“Over these past 400+ days of lockdown, I’ve amassed quite the collection of sunset pictures in my camera roll.”
Welcome to “Student View,” a new column featuring the thoughts, opinions, and musings of undergraduate writers at Cal. This spring, for our inaugural “Student View” essay contest, California asked current Cal students to answer the question: How has the pandemic changed you? Below is one of two runners-up. This issue’s winning essay was “The Seasons Still Change” by Annabelle Long, and the other runner-up was “The Power of ‘No’” by Camron King. For entry rules and other winners, visit the contest landing page.
Over the past 400+ days of the lockdown, I find myself looking up at and taking pictures of sunsets more than I used to. Perhaps it’s the beauty or the escapism. I look up and find so many things to appreciate, like the variety of colors and the position of clouds and the occasional airplanes or jets that pierce the sky, leaving behind only contrails. And over these past 400+ days of lockdown, I’ve amassed quite the collection of sunset pictures in my camera roll, a unique hodgepodge of purples, lavenders, pinks, oranges, and a splash of yellows.
At first, I thought taking pictures of the sunsets would be a nice activity to look forward to at the end of the day to pass the time during the initial two-week quarantine. But soon, two weeks turned into two months, and now, two semesters.
It’s been a unique experience documenting these sunsets. Because no two pictures ever look the same, regardless of the same angles and same exposures, I have a distinct memory associated with each one. The one I took on August 29, I was coming home from the grocery store and snapped a picture. The one from October 14 was when I had a midterm that went terribly. And the one I took on February 26, I had a really great phone call with friends I hadn’t called in a while.
It’s always interesting to look at pictures from different points in my life. I never really took a lot of pictures in high school probably because I was either too preoccupied or too self-conscious. I always viewed my everyday life as too boring to remember fully and told myself that I’d take pictures of the fun adventures that I would have in college. I’d have study sessions out on the Glade and hang out in San Francisco on the weekends, but instead, those dreams and ideas of what I thought freshman year was going to be like quickly disappeared. I’ve felt stuck in a weird limbo, my life paused—too old for childhood but not quite there for the grand adventure I hoped to have in college.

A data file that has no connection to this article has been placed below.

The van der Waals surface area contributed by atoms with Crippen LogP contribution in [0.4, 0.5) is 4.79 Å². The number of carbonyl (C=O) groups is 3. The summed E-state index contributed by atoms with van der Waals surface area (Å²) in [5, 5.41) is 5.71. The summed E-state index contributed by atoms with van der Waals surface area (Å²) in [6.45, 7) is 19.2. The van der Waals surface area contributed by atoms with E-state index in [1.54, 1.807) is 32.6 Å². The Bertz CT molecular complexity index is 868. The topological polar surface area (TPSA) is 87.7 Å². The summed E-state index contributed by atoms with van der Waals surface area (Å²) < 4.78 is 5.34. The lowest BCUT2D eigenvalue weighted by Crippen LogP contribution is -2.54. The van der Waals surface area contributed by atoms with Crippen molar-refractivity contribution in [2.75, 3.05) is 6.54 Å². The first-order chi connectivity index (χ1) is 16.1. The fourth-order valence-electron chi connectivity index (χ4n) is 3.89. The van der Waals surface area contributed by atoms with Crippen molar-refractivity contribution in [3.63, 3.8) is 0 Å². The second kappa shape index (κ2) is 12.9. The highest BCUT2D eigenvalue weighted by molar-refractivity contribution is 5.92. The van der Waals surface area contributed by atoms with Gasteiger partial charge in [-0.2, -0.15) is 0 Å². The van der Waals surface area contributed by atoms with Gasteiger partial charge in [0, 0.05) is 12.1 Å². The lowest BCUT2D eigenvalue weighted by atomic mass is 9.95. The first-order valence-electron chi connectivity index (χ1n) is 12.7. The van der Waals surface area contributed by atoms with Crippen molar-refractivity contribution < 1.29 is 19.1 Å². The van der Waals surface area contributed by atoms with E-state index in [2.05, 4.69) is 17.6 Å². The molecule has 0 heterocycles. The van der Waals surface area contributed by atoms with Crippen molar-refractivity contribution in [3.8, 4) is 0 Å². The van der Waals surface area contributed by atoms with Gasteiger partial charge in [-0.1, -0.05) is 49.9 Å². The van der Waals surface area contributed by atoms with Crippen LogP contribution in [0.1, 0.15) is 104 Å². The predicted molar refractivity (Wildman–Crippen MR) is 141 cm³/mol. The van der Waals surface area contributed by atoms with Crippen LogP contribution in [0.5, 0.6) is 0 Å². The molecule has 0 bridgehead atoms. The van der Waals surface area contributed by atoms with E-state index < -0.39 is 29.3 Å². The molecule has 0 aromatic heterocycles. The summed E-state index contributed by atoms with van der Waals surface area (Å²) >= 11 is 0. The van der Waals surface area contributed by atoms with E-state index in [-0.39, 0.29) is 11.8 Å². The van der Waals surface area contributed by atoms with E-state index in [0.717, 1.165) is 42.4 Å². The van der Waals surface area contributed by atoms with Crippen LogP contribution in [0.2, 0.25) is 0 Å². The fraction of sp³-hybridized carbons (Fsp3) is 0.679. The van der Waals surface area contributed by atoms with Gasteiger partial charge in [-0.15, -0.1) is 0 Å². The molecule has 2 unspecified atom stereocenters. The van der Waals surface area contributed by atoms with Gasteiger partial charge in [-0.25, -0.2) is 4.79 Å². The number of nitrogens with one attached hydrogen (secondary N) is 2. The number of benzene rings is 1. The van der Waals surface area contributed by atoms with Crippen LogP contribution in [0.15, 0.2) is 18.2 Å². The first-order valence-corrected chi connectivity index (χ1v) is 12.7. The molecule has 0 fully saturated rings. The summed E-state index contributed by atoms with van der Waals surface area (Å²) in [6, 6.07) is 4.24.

Instead, my freshman year consisted of waking up, attending Zoom classes, finishing assignments, and going to bed. The only highlights of my day were whenever my mom asked me to run a quick errand. A little taste of adventure.
I’d always take the long way home from the store, taking roads I never knew existed. I loved this element of surprise, of not knowing where I was going or where I would end up as a slight breeze blew past me while listening to my favorite music. The little things, like smelling the fries from the local Chick-fil-A and hearing the marching band play as I drove past my old high school, reminded me that my life right now is something I’m never going to get back, and I might as well make the most of it.
Over the past year, I learned about slowing down and observing. There’s something beautiful about observing mundane things; it teaches you to be comfortable with the stillness of everyday life. My freshman year certainly wasn’t full of the adventures I had hoped for, but it helped remind me to cherish every moment I have while at home. I’ve come to realize that taking pictures of the small moments, especially those sunsets, is worthwhile too.
Shreya Ramesh is a freshman from Atlanta studying bioengineering and business who hopes to use her skills as a researcher and as a writer to promote equitable access to healthcare.
From the Summer 2021 issue of California.